Textual conspiracies : Walter Benjamin, idolatry, and by Benjamin, Walter; Benjamin, Walter; Martel, James R

By Benjamin, Walter; Benjamin, Walter; Martel, James R

In Textual Conspiracies, James R. Martel applies the literary, theological, and philosophical insights of Walter Benjamin to the query of politics and the hindrance of the modern left. during the lens of Benjamin's theories, as prompted through Kafka, of the fetishization of political symbols and indicators, Martel seems to be on the ways that a number of political and literary texts "speak" to one another around the gulf of time and area, thereby making a "textual conspiracy" that destabilizes grand narratives of strength and authority and makes the narratives of other political groups extra apparent.
However, in line with Benjamin's insistence that even he's complicit with the fetishism that he battles, Martel decentralizes Benjamin's place because the key theorist for this conspiracy and contextualizes Benjamin in what he calls a "constellation" of pairs of thinkers and writers all through background, together with Alexis de Tocqueville and Edgar Allen Poe, Hannah Arendt and Federico García Lorca, and Frantz Fanon and Assia Djebar.

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Extra info for Textual conspiracies : Walter Benjamin, idolatry, and political theory

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With this idea in mind, let us turn to the ‹rst and foremost textual conspirator this book will consider, Walter Benjamin. As we move on to an engagement with the actual authors, it is worth mentioning a general semantic practice that I adopt throughout this book. While I will be distinguishing between any given author and her or his texts (beginning with Benjamin), to avoid being tiresome, and because of the ambiguity about the nature of authorship, I will sometimes use terms such as “Benjamin” and “Benjamin’s text” (or whichever other author I am considering at the time) more or less interchangeably although there will be times where I will have to specify which “author” I mean.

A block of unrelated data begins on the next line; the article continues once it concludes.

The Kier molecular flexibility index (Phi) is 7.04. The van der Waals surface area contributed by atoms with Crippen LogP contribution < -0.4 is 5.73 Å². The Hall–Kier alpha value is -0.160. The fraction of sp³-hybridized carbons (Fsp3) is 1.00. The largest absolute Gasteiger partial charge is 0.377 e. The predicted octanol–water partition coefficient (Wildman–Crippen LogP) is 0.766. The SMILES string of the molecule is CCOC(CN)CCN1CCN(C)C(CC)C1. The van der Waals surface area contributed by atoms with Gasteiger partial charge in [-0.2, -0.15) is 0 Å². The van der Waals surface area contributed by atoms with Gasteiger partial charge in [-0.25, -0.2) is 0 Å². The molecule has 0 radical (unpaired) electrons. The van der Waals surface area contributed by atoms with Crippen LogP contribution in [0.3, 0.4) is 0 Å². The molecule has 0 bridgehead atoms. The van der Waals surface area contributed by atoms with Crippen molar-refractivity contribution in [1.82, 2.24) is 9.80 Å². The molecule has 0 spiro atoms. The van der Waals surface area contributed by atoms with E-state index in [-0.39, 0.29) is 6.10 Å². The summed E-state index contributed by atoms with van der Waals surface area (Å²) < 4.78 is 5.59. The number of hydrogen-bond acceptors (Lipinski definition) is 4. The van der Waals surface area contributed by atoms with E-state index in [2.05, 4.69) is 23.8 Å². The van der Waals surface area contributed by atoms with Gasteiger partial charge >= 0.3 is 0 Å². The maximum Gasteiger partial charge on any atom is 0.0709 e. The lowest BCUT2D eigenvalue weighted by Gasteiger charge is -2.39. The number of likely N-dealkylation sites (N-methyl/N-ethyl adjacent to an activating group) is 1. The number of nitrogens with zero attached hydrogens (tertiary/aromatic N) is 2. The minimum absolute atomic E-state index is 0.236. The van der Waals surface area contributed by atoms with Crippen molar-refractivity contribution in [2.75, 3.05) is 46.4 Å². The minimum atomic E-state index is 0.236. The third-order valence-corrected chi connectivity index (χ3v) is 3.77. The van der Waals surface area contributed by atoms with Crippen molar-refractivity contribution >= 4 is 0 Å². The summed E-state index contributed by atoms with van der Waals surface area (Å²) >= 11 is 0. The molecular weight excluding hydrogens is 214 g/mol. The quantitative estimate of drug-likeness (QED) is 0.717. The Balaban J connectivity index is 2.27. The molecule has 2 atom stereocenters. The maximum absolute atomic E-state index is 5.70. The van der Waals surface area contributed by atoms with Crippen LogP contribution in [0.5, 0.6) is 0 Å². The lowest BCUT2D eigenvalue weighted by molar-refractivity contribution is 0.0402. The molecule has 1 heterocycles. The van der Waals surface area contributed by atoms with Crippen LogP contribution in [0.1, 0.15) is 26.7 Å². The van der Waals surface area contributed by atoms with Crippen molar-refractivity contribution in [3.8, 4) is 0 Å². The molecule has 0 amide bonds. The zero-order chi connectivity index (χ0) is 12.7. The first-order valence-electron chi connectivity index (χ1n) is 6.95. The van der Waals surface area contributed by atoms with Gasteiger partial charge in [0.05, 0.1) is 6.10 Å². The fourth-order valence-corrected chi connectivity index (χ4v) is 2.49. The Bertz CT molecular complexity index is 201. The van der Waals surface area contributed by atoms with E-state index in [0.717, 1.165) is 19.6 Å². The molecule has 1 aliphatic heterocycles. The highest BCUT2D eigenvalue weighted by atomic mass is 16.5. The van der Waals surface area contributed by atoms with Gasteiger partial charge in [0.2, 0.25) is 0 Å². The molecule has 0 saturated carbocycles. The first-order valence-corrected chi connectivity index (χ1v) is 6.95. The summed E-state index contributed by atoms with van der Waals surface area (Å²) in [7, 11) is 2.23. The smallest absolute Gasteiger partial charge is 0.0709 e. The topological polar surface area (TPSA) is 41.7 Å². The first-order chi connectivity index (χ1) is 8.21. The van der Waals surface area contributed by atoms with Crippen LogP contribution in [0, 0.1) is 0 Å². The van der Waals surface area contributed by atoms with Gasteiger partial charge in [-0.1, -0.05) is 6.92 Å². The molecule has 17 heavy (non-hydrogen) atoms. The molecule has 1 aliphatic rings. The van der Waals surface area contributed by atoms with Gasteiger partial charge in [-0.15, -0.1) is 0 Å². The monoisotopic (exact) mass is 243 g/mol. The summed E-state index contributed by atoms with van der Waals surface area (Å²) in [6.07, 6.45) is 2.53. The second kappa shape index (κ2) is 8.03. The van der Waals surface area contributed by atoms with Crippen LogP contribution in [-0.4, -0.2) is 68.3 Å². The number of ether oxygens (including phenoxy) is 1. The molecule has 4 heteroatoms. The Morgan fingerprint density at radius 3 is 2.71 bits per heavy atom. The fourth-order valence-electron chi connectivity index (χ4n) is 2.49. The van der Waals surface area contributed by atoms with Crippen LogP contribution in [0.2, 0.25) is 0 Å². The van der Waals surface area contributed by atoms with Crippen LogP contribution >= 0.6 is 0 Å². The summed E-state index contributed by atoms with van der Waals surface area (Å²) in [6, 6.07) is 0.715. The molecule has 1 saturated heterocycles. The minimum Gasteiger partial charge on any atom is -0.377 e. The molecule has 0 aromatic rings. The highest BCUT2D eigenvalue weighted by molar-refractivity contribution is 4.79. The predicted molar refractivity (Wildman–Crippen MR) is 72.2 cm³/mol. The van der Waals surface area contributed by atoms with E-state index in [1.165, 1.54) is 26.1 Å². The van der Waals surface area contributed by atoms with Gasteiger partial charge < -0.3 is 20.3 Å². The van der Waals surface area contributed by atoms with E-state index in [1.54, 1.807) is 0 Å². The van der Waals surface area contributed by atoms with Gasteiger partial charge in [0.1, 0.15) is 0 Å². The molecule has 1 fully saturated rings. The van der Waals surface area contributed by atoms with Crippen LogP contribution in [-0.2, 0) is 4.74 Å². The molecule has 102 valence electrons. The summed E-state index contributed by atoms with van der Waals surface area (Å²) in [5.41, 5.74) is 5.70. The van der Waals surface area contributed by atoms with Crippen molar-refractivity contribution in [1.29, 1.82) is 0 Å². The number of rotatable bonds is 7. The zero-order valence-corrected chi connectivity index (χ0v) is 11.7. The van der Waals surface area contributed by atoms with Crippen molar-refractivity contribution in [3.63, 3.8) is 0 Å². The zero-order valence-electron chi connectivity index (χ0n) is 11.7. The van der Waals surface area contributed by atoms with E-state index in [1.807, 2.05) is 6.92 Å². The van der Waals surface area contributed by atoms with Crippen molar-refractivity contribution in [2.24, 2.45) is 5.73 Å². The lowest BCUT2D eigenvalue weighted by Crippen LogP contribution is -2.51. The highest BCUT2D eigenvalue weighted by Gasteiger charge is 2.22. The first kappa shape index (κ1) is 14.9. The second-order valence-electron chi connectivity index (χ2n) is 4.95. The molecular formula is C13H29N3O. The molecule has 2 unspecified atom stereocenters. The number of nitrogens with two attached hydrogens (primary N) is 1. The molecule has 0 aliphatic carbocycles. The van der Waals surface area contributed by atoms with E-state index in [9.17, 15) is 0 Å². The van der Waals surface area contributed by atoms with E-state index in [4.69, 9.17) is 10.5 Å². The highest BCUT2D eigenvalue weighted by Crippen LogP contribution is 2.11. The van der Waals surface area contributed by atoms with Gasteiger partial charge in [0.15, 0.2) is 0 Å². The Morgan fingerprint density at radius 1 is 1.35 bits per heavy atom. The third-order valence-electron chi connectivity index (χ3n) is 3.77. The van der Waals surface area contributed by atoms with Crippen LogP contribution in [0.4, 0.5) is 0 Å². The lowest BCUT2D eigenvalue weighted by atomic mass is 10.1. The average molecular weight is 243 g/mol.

Even if Benjamin Introduction | 19 doesn’t always speak of conspiracy in his later work, I argue that it underlies, uni‹es, and explains what he is trying to do from a political perspective. 33 To think of Benjamin in terms of conspiracy is to think of him in clearly political terms; it is to bring an idea from an explicitly political vocabulary and apply it to this thinker for whom the connection to politics often appears tenuous or vague. And, by extending this analysis to include many other coconspirators, we can broaden and deepen our sense of what the political consists of.

Yet for Benjamin, to base a conspiracy purely on temporal or physical proximity risks reinforcing and being subject to the very certainties and inevitable fates of any one time and place that create the need for conspiracy in the ‹rst place. Benjamin con- 18 | Textual Conspiracies spires mainly with the dead (for “even the dead will not be safe from the enemy if he wins”) and, by extension, with the not yet born. There are also ways that this conspiracy and method differ from more general understandings of politics in terms of the question of epistemology.

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